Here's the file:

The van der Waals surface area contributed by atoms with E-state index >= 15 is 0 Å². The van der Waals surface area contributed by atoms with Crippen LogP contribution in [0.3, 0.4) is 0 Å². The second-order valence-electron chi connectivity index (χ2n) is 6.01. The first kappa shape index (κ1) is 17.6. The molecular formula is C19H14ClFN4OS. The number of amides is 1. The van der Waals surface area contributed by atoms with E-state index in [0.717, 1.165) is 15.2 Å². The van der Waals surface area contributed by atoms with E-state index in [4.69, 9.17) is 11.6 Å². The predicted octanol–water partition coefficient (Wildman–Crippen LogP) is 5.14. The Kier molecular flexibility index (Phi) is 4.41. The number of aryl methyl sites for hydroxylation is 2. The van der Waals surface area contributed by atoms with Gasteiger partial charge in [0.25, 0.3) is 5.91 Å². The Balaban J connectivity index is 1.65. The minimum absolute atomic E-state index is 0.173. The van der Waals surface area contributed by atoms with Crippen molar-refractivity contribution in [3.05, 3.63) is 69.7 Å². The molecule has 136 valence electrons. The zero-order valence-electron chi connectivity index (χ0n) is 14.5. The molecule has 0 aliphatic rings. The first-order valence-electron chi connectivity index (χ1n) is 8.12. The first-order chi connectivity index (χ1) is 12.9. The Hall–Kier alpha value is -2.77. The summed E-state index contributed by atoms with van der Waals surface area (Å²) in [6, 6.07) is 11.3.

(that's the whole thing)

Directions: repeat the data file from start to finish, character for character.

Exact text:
The van der Waals surface area contributed by atoms with E-state index >= 15 is 0 Å². The van der Waals surface area contributed by atoms with Crippen LogP contribution in [0.3, 0.4) is 0 Å². The second-order valence-electron chi connectivity index (χ2n) is 6.01. The first kappa shape index (κ1) is 17.6. The molecular formula is C19H14ClFN4OS. The number of amides is 1. The van der Waals surface area contributed by atoms with E-state index in [0.717, 1.165) is 15.2 Å². The van der Waals surface area contributed by atoms with E-state index in [4.69, 9.17) is 11.6 Å². The predicted octanol–water partition coefficient (Wildman–Crippen LogP) is 5.14. The Kier molecular flexibility index (Phi) is 4.41. The number of aryl methyl sites for hydroxylation is 2. The van der Waals surface area contributed by atoms with Gasteiger partial charge in [0.25, 0.3) is 5.91 Å². The Balaban J connectivity index is 1.65. The minimum absolute atomic E-state index is 0.173. The van der Waals surface area contributed by atoms with Crippen molar-refractivity contribution in [3.05, 3.63) is 69.7 Å². The molecule has 136 valence electrons. The zero-order valence-electron chi connectivity index (χ0n) is 14.5. The molecule has 0 aliphatic rings. The first-order valence-electron chi connectivity index (χ1n) is 8.12. The first-order chi connectivity index (χ1) is 12.9. The Hall–Kier alpha value is -2.77. The summed E-state index contributed by atoms with van der Waals surface area (Å²) in [6, 6.07) is 11.3.